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Drone Maker Titan Aerospace To Become A Google-Owned Company

April 15, 2014
Image Credit: Titan Aerospace

Enid Burns for redOrbit.com – Your Universe Online

Not so fast Facebook. Google just bought Titan Aerospace, a company that makes drones, which Facebook entered into contract to acquire in early March for $60 million.

Titan Aerospace has become the target of Silicon Valley giants for its development of a solar-powered drone that can fly for several years without ever touching down. Google did not disclose details of the purchase, the Wall Street Journal reports. It did say that Titan and its 20 employees will remain in New Mexico. Google said Titan Chief Executive Vern Raeburn will continue to run the company, as a unit of Google.

Facebook was interested in Titan and its drones to work on founder Mark Zuckerberg’s passion project Internet.org, which will supply Internet connectivity to people in developing countries. Google will use the Titan acquisition to support its Project Loon, in which Google originally intended to supply wireless Internet access from the skies via balloons, which would reach people in remote areas. Project Loon hit a milestone earlier this month when it launched a balloon that was able to circumnavigate the globe in just 22 days.

According to the Wall Street Journal report, the Titan team focuses on advanced material design for lightweight flying vehicles and algorithms for wind prediction and flight planning. Google may expect the Titan team to work outside of its core area of developing and producing drones.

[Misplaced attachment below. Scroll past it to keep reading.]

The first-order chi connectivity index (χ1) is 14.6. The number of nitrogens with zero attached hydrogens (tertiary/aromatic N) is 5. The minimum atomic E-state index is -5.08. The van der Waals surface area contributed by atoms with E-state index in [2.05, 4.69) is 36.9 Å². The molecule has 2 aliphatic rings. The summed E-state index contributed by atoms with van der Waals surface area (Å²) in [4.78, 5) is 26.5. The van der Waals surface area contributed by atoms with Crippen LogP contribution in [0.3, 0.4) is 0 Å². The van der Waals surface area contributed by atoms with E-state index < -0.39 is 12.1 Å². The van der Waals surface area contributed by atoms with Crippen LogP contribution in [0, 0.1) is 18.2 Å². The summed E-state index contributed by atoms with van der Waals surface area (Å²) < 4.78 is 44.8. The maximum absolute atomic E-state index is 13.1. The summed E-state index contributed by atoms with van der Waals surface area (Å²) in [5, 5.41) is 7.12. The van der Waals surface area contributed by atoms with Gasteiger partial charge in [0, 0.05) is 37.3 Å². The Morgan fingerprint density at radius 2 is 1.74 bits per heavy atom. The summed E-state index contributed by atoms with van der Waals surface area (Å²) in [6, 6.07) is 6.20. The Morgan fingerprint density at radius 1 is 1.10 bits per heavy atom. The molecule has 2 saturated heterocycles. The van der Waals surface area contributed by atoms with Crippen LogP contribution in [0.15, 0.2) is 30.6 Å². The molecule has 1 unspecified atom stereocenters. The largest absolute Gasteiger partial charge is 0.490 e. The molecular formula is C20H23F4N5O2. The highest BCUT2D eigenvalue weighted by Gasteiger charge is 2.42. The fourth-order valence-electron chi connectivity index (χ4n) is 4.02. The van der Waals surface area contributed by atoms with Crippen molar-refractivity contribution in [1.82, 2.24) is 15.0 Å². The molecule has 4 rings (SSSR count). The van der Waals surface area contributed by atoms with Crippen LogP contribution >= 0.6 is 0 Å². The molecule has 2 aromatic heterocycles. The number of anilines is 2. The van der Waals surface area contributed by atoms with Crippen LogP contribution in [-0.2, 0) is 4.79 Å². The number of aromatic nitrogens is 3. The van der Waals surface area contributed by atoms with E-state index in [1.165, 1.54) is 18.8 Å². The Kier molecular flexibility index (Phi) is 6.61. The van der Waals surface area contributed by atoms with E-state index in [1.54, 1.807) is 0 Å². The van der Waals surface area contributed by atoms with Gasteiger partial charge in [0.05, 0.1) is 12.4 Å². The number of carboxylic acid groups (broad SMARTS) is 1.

“Titan Aerospace and Google share a profound optimism about the potential for technology to improve the world,” Google said in a statement provided to Mashable‘s Todd Wasserman. “It’s still early days, but atmospheric satellites could help bring internet access to millions of people, and help solve other problems, including disaster relief and environmental damage like deforestation. It’s why we’re so excited to welcome Titan Aerospace to the Google family.”

The Titan team may also work with Makani, Mashable reports. Makani is a Google project that is developing an airborne wind turbine.

If deployed, the drones will be capable of more than simply blanketing remote areas with Internet access. Google listed a number of humanitarian efforts the drones can provide. They can also provide high-resolution images of earth, navigation and mapping services and atmospheric-based monitoring systems, BusinessWeek reports. Imaging and mapping systems can enhance services such as Google Maps, and provide real-time updates such as traffic data and weather information.

Google’s interest in drones follows a pattern of widening its operations. “Google has been investing in numerous projects outside its core Internet search business to extend its reach. The company has spent on products like connected Google Glass eyewear and driverless cars. Last year, Google acquired Boston Dynamics Inc., which makes robots for the U.S. Defense Department,” wrote BusinessWeek’s Brian Womack.

Facebook likely backed out of its intent to acquire Titan Aerospace soon after talks became public. The company completed another deal that brought on team members from UK-based Ascenta, PC World reports. Ascenta also makes a solar-powered unmanned aircraft. That deal was reportedly worth $20 million, the Wall Street Journal reports.


Source: Enid Burns for redOrbit.com - Your Universe Online



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